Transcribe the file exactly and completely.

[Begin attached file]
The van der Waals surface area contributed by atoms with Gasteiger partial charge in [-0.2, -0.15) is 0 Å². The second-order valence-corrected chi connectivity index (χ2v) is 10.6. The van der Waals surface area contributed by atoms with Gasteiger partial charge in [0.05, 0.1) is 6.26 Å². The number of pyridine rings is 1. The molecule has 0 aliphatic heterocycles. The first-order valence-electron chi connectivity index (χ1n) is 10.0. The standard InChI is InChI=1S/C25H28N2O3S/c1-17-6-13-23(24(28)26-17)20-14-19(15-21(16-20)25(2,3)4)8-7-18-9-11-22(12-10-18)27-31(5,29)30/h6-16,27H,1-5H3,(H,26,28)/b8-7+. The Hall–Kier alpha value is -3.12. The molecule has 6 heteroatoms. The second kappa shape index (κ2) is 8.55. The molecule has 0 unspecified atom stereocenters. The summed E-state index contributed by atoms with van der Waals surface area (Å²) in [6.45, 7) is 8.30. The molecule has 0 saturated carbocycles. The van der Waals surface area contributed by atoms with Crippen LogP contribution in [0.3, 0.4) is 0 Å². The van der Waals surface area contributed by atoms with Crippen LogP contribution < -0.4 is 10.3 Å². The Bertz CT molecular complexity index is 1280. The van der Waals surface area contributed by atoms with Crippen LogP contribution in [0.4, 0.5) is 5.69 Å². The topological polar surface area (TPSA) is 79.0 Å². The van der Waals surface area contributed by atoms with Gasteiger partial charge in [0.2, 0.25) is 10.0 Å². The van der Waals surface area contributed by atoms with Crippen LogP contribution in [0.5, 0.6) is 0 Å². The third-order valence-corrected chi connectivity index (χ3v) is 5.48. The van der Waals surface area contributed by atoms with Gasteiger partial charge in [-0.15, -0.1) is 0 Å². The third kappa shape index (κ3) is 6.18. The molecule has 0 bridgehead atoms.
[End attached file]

The van der Waals surface area contributed by atoms with Gasteiger partial charge in [-0.2, -0.15) is 0 Å². The second-order valence-corrected chi connectivity index (χ2v) is 10.6. The van der Waals surface area contributed by atoms with Gasteiger partial charge in [0.05, 0.1) is 6.26 Å². The number of pyridine rings is 1. The molecule has 0 aliphatic heterocycles. The first-order valence-electron chi connectivity index (χ1n) is 10.0. The standard InChI is InChI=1S/C25H28N2O3S/c1-17-6-13-23(24(28)26-17)20-14-19(15-21(16-20)25(2,3)4)8-7-18-9-11-22(12-10-18)27-31(5,29)30/h6-16,27H,1-5H3,(H,26,28)/b8-7+. The Hall–Kier alpha value is -3.12. The molecule has 6 heteroatoms. The second kappa shape index (κ2) is 8.55. The molecule has 0 unspecified atom stereocenters. The summed E-state index contributed by atoms with van der Waals surface area (Å²) in [6.45, 7) is 8.30. The molecule has 0 saturated carbocycles. The van der Waals surface area contributed by atoms with Crippen LogP contribution in [0.3, 0.4) is 0 Å². The van der Waals surface area contributed by atoms with Crippen LogP contribution < -0.4 is 10.3 Å². The Bertz CT molecular complexity index is 1280. The van der Waals surface area contributed by atoms with Crippen LogP contribution in [0.4, 0.5) is 5.69 Å². The topological polar surface area (TPSA) is 79.0 Å². The van der Waals surface area contributed by atoms with Gasteiger partial charge in [0.2, 0.25) is 10.0 Å². The van der Waals surface area contributed by atoms with Crippen LogP contribution in [0.5, 0.6) is 0 Å². The third-order valence-corrected chi connectivity index (χ3v) is 5.48. The van der Waals surface area contributed by atoms with Gasteiger partial charge in [-0.15, -0.1) is 0 Å². The third kappa shape index (κ3) is 6.18. The molecule has 0 bridgehead atoms.